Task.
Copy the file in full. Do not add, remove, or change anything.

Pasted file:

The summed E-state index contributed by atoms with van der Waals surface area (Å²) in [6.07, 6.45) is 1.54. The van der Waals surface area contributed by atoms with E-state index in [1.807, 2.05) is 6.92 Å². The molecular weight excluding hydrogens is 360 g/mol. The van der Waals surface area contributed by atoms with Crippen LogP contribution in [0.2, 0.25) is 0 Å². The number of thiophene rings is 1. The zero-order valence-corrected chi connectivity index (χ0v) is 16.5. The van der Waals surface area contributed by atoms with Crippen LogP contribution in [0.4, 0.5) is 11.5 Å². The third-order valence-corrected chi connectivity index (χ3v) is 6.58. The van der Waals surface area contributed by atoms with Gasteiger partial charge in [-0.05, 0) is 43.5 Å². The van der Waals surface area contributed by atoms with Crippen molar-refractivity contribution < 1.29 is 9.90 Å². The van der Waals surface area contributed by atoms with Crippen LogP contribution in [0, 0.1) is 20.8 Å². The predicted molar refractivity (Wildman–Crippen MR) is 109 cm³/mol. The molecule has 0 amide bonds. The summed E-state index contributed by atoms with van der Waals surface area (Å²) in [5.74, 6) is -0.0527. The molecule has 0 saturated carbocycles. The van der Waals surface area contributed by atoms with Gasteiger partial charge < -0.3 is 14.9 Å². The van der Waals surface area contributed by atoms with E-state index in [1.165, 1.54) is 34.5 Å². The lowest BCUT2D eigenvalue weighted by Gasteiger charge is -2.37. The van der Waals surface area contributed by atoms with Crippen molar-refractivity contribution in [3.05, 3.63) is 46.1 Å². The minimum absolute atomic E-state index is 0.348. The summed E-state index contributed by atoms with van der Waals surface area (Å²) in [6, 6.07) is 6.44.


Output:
The summed E-state index contributed by atoms with van der Waals surface area (Å²) in [6.07, 6.45) is 1.54. The van der Waals surface area contributed by atoms with E-state index in [1.807, 2.05) is 6.92 Å². The molecular weight excluding hydrogens is 360 g/mol. The van der Waals surface area contributed by atoms with Crippen LogP contribution in [0.2, 0.25) is 0 Å². The number of thiophene rings is 1. The zero-order valence-corrected chi connectivity index (χ0v) is 16.5. The van der Waals surface area contributed by atoms with Crippen LogP contribution in [0.4, 0.5) is 11.5 Å². The third-order valence-corrected chi connectivity index (χ3v) is 6.58. The van der Waals surface area contributed by atoms with Gasteiger partial charge in [-0.05, 0) is 43.5 Å². The van der Waals surface area contributed by atoms with Crippen molar-refractivity contribution < 1.29 is 9.90 Å². The van der Waals surface area contributed by atoms with Crippen LogP contribution in [0, 0.1) is 20.8 Å². The predicted molar refractivity (Wildman–Crippen MR) is 109 cm³/mol. The molecule has 0 amide bonds. The summed E-state index contributed by atoms with van der Waals surface area (Å²) in [5.74, 6) is -0.0527. The molecule has 0 saturated carbocycles. The van der Waals surface area contributed by atoms with Gasteiger partial charge < -0.3 is 14.9 Å². The van der Waals surface area contributed by atoms with E-state index in [1.165, 1.54) is 34.5 Å². The lowest BCUT2D eigenvalue weighted by Gasteiger charge is -2.37. The van der Waals surface area contributed by atoms with Crippen molar-refractivity contribution in [3.05, 3.63) is 46.1 Å². The minimum absolute atomic E-state index is 0.348. The summed E-state index contributed by atoms with van der Waals surface area (Å²) in [6, 6.07) is 6.44.